Friday, 12 October 2018

Fatima ‎– And Yet It's All Love (2018)

Style: Hip Hop, Funk / Soul
Format: CD, Vinyl
Label: Eglo Records, P-Vine Records

01.   Dang
02.   Westside
03.   Attention Span Of A Cookie
04.   I See Faces
05.   Take It All (feat. Roc Marciano)
06.   Somebody Else
07.   Caught In A Lie
08.   Waltz
09.   So Rite
10.   Movie
11.   Note To Self
12.   And Yet It's All Love

It only takes a couple of listens to start singing along with And Yet It's All Love, the second album from the Eglo artist Fatima. Where her breakthrough LP, Yellow Memories, impressed with its unorthodox approach to modern soul, the follow-up lands on a more modest, immediate sound that still oozes personality. She's assembled a mostly fresh production team for her latest LP, though she's retained the hip-hop beatmaker Flako. Having contributed two tracks to Yellow Memories, his increased prominence on And Yet It's All Love helps give the LP a more modern-sounding palette. There aren't flashy maneuvers like there were on "La Neta," which switched tempos and time signatures, stuffing 20-minutes' worth of ideas into six. The level of musicianship here is still high, but the focus is on making moving, memorable songs.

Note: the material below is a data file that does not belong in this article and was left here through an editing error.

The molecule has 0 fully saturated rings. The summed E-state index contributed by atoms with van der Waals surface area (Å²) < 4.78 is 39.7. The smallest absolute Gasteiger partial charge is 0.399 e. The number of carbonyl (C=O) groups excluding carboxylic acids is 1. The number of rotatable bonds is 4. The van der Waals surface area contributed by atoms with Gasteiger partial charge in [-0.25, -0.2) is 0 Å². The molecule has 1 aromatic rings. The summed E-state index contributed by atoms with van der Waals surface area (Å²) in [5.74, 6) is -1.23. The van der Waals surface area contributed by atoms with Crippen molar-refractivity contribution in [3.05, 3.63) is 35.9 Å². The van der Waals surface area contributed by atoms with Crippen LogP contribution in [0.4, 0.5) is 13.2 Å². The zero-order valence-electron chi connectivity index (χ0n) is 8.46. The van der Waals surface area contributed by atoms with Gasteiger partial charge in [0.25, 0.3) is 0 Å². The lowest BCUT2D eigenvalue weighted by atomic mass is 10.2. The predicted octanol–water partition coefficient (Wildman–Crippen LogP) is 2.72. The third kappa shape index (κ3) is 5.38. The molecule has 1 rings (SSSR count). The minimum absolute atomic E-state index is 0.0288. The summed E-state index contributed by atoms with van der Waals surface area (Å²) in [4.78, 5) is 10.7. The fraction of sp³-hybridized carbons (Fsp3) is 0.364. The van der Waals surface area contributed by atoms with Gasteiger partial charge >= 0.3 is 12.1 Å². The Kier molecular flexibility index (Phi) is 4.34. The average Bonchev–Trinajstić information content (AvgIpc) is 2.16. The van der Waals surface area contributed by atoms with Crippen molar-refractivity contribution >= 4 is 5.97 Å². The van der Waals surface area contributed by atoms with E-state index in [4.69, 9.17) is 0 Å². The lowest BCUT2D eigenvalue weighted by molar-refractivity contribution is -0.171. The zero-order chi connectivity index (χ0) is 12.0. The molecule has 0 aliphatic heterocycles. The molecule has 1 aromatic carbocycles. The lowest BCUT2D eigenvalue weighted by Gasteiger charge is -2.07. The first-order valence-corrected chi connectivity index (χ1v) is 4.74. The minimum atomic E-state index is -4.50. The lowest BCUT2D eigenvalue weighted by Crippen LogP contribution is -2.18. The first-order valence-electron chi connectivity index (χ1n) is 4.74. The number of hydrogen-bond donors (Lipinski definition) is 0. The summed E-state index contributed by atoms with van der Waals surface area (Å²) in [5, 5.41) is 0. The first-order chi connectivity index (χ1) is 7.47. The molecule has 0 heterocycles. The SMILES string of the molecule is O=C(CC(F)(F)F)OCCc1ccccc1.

All great singers, or rather, the ones who write their own music, have musical trademarks. There are motifs that crop up in many of Fatima's vocal melodies. What makes them uniquely hers is their jazzy ambiguity—instead of simple minor or major keys that might reference single-note emotions, her weird harmonies often suggest a tense counterbalance of conflicting feelings. "Attention Span Of A Cookie" is sexy, sassy and even a little sad, with strange minor intervals offset by a fun bassline. When a songwriter gives voice to that tension—not just multiple emotional notes but the semitones between them—that's when you start to hear the messy magic of real life.  
The LP has a wide range of moods, painting a lively and dynamic portrait of Fatima as a person. There are the hooky singalongs that DJs will love, like "Westside," "Caught In A Lie" and "Attention Span Of A Cookie," which benefit from the album's bass-boosted production. There are moments of audacious self-empowerment ("So Rite"), slow-burning sensuality ("Dang"), manic energy ("I See Faces") and clear-headed confidence ("May I"). There are curveballs where the album gently swerves off-piste, such as "Waltz," which is indeed a waltz, with its pum-pum bassline and sparkly fairytale synths. She closes out the album with the title track, and it's Fatima at her most virtuosic—not only does she have style and grace, but the vocal chops to bring all of her notes to life.
Max Pearl / Resident Advisor